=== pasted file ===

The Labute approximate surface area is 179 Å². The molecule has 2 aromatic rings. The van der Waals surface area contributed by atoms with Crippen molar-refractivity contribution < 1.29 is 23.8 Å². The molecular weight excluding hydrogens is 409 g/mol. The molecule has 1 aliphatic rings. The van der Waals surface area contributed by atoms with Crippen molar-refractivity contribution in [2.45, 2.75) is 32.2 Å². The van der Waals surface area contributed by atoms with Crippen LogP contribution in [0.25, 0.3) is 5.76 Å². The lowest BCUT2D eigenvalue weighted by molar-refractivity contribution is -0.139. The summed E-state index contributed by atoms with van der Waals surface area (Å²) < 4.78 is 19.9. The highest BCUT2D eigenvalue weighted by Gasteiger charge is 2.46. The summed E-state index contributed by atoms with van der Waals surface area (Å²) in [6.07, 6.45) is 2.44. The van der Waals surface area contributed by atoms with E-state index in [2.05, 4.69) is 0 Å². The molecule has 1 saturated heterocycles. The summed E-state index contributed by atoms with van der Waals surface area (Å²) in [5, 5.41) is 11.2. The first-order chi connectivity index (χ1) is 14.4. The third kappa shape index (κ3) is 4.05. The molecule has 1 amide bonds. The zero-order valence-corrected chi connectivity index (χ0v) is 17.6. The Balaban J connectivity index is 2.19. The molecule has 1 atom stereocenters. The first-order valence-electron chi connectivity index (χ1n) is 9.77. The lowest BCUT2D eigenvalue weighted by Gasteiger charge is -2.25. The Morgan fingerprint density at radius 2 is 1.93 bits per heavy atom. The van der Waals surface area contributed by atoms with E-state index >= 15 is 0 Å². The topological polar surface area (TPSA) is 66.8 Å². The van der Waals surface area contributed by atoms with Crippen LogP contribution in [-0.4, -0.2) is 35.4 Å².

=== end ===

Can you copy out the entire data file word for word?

The Labute approximate surface area is 179 Å². The molecule has 2 aromatic rings. The van der Waals surface area contributed by atoms with Crippen molar-refractivity contribution < 1.29 is 23.8 Å². The molecular weight excluding hydrogens is 409 g/mol. The molecule has 1 aliphatic rings. The van der Waals surface area contributed by atoms with Crippen molar-refractivity contribution in [2.45, 2.75) is 32.2 Å². The van der Waals surface area contributed by atoms with Crippen LogP contribution in [0.25, 0.3) is 5.76 Å². The lowest BCUT2D eigenvalue weighted by molar-refractivity contribution is -0.139. The summed E-state index contributed by atoms with van der Waals surface area (Å²) < 4.78 is 19.9. The highest BCUT2D eigenvalue weighted by Gasteiger charge is 2.46. The summed E-state index contributed by atoms with van der Waals surface area (Å²) in [6.07, 6.45) is 2.44. The van der Waals surface area contributed by atoms with E-state index in [2.05, 4.69) is 0 Å². The molecule has 1 saturated heterocycles. The summed E-state index contributed by atoms with van der Waals surface area (Å²) in [5, 5.41) is 11.2. The first-order chi connectivity index (χ1) is 14.4. The third kappa shape index (κ3) is 4.05. The molecule has 1 amide bonds. The zero-order valence-corrected chi connectivity index (χ0v) is 17.6. The Balaban J connectivity index is 2.19. The molecule has 1 atom stereocenters. The first-order valence-electron chi connectivity index (χ1n) is 9.77. The lowest BCUT2D eigenvalue weighted by Gasteiger charge is -2.25. The Morgan fingerprint density at radius 2 is 1.93 bits per heavy atom. The van der Waals surface area contributed by atoms with E-state index >= 15 is 0 Å². The topological polar surface area (TPSA) is 66.8 Å². The van der Waals surface area contributed by atoms with Crippen LogP contribution in [-0.4, -0.2) is 35.4 Å².